As I approach six decades on this Earth—or three score as Mr. Lincoln would have said—I realize I am fast becoming an old man. I don’t think I’m going to be any good at it. It’s not that I don’t have the aches and pains or can’t complain about the government with the best of them, but I don’t possess the skills it takes to be an old man. Somehow they have eluded me over the years. I am old-man-skills challenged. Maybe there is some government program where I can get assistance at developing the skills I’ll need.
When I was a kid, old men were excellent at remembering dates. They’d say things like, “I remember back in ’43,” or sometimes they’d be really specific like, “I remember back on December 22, 1943 at 2:35 in the afternoon, it started snowing and kept snowing for forty days and forty nights and we had to build a snow ark…”
I can remember it snowing and a lot of other things happening when I was younger, but I am never sure of the dates or even the years. I suppose I could just make dates up, but what self-respecting old man would ever do something like that? They’d probably kick me out of the Old Man Club–if there is one.
I’m trying to get better at being an old man. I have started practicing resting my eyes. That’s what old men do when they try to fool young kids into thinking they’re sleeping. When I was young I would come into a room and Grandpa would be sprawled back in his rocker with his eyes closed, looking to the entire world as if he were sleeping. When I asked him if he was sleeping, he would say,”No, I’m just resting my eyes.” Sometimes I’d have to ask him two or three times before he’d answer. I imagine inside he laughed and laughed at how he had fooled me into thinking he was sleeping, but he did a good job of not rubbing it in. Normally he just went back to resting his eyes and waiting for his next victim. When my father got older, he would rest his eyes, too, although normally he would be lying on the couch with a little stream of drool running out of the corner of his mouth. It heightened the effect, and he fooled me into thinking he was sleeping several times. I’ve gotten pretty good at resting my eyes, and I’ve fooled my grandkids a time or two. I find throwing a few snores in now and then really sells it.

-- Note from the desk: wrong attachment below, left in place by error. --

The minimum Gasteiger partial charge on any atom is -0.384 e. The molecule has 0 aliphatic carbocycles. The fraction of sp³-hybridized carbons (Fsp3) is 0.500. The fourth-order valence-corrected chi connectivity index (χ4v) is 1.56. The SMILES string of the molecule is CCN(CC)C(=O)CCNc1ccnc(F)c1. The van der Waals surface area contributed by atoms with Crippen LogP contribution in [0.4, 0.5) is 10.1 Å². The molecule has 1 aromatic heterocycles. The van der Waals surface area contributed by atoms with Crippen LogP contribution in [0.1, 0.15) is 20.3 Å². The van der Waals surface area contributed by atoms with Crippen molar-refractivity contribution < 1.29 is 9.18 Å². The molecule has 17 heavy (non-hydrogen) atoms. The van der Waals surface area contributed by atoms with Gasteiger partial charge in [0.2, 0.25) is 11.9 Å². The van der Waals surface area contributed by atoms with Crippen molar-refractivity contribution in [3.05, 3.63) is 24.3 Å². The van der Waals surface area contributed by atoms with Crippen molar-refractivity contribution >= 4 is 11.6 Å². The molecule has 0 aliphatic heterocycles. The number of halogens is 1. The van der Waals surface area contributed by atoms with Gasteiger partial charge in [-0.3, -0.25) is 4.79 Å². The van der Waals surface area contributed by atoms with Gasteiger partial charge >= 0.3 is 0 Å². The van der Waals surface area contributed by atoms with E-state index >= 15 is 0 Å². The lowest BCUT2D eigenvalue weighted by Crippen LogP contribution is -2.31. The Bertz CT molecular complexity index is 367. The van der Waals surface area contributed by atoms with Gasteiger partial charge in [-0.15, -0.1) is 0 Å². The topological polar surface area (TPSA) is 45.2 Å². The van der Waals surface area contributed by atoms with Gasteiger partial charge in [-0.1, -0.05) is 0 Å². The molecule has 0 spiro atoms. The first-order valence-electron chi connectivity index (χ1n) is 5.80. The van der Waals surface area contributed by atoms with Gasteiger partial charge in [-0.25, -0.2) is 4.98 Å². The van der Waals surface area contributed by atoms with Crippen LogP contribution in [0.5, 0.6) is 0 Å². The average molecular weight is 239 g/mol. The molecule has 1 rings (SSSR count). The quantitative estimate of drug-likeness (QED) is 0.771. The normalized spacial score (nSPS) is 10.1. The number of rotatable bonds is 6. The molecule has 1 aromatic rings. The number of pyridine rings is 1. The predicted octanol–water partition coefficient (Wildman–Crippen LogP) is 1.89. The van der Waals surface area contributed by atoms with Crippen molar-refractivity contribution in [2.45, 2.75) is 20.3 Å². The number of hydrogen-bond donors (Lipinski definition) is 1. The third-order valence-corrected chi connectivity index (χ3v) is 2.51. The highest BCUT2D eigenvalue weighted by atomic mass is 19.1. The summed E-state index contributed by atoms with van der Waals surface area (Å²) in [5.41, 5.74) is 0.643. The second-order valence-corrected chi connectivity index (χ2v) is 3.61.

The biggest problem I have is old men are supposed to take kids out and teach them to do things like fishing, camping and woodcraft. Even if the kids don’t want to learn those thing, the old men teach them anyway, because they’re bigger, and they teach them whether they want to learn or not. My grandkids fish a little bit, but they are more into music and playing instruments. I can’t help them much with that, because I don’t even play the radio very well. I played the guitar a little when I was young. I don’t want to brag, because an old man would never do that, but people often compared my guitar playing to Jimi Hendrix’s—if he had two broken hands and was brain damaged.
I suppose I could try to force my grandkids to learn to fish and camp, but my daughter was inconsiderate enough to have them when I was still young. Now that I’m getting to be an old man, my grandson is too big to force him to do anything. I think I could still take my granddaughter in a fair fight, but I just know she wouldn’t fight fair. I guess I could find one of the little neighbor’s kids and show them how to fish and camp. But if there’s one thing I’ve learned in twenty-six years of law enforcement it’s that the police tend to frown on old men grabbing little kids and telling them they’re going to show them something.
Maybe it will all come to me as I get older. Maybe I’ll magically get those old man skills I don’t have now. It has happened with other things. For a long time I had fished and never caught a legal length muskie, and then one day back in ’78—in fact it was a Tuesday, August 5, 1978 at 5:36 in the afternoon…
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